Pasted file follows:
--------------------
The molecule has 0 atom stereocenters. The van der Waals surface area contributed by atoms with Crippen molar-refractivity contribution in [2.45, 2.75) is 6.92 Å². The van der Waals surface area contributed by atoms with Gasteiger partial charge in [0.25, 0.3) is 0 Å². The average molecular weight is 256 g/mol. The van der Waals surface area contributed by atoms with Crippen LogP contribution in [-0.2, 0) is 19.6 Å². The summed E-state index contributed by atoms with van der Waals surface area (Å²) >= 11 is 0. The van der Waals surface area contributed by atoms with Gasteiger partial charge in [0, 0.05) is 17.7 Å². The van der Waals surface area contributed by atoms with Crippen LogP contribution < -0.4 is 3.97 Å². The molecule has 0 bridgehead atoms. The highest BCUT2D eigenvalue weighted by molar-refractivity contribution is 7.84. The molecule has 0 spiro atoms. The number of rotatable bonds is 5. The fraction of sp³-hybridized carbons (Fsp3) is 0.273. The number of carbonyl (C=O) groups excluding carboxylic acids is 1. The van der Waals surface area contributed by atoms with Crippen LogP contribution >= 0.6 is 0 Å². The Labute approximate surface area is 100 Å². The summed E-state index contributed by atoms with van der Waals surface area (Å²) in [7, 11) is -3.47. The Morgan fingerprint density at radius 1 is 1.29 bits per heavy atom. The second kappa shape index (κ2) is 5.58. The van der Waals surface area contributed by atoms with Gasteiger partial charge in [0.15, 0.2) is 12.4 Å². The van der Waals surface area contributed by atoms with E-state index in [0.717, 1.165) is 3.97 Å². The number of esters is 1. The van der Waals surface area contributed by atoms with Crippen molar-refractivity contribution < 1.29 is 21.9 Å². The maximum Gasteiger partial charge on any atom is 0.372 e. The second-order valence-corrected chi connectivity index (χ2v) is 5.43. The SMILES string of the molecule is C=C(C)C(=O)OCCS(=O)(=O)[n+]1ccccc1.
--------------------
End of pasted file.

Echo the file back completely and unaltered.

The molecule has 0 atom stereocenters. The van der Waals surface area contributed by atoms with Crippen molar-refractivity contribution in [2.45, 2.75) is 6.92 Å². The van der Waals surface area contributed by atoms with Gasteiger partial charge in [0.25, 0.3) is 0 Å². The average molecular weight is 256 g/mol. The van der Waals surface area contributed by atoms with Crippen LogP contribution in [-0.2, 0) is 19.6 Å². The summed E-state index contributed by atoms with van der Waals surface area (Å²) >= 11 is 0. The van der Waals surface area contributed by atoms with Gasteiger partial charge in [0, 0.05) is 17.7 Å². The van der Waals surface area contributed by atoms with Crippen LogP contribution < -0.4 is 3.97 Å². The molecule has 0 bridgehead atoms. The highest BCUT2D eigenvalue weighted by molar-refractivity contribution is 7.84. The molecule has 0 spiro atoms. The number of rotatable bonds is 5. The fraction of sp³-hybridized carbons (Fsp3) is 0.273. The number of carbonyl (C=O) groups excluding carboxylic acids is 1. The van der Waals surface area contributed by atoms with Crippen LogP contribution >= 0.6 is 0 Å². The Labute approximate surface area is 100 Å². The summed E-state index contributed by atoms with van der Waals surface area (Å²) in [7, 11) is -3.47. The Morgan fingerprint density at radius 1 is 1.29 bits per heavy atom. The second kappa shape index (κ2) is 5.58. The van der Waals surface area contributed by atoms with Gasteiger partial charge in [0.15, 0.2) is 12.4 Å². The van der Waals surface area contributed by atoms with E-state index in [0.717, 1.165) is 3.97 Å². The number of esters is 1. The van der Waals surface area contributed by atoms with Crippen molar-refractivity contribution < 1.29 is 21.9 Å². The maximum Gasteiger partial charge on any atom is 0.372 e. The second-order valence-corrected chi connectivity index (χ2v) is 5.43. The SMILES string of the molecule is C=C(C)C(=O)OCCS(=O)(=O)[n+]1ccccc1.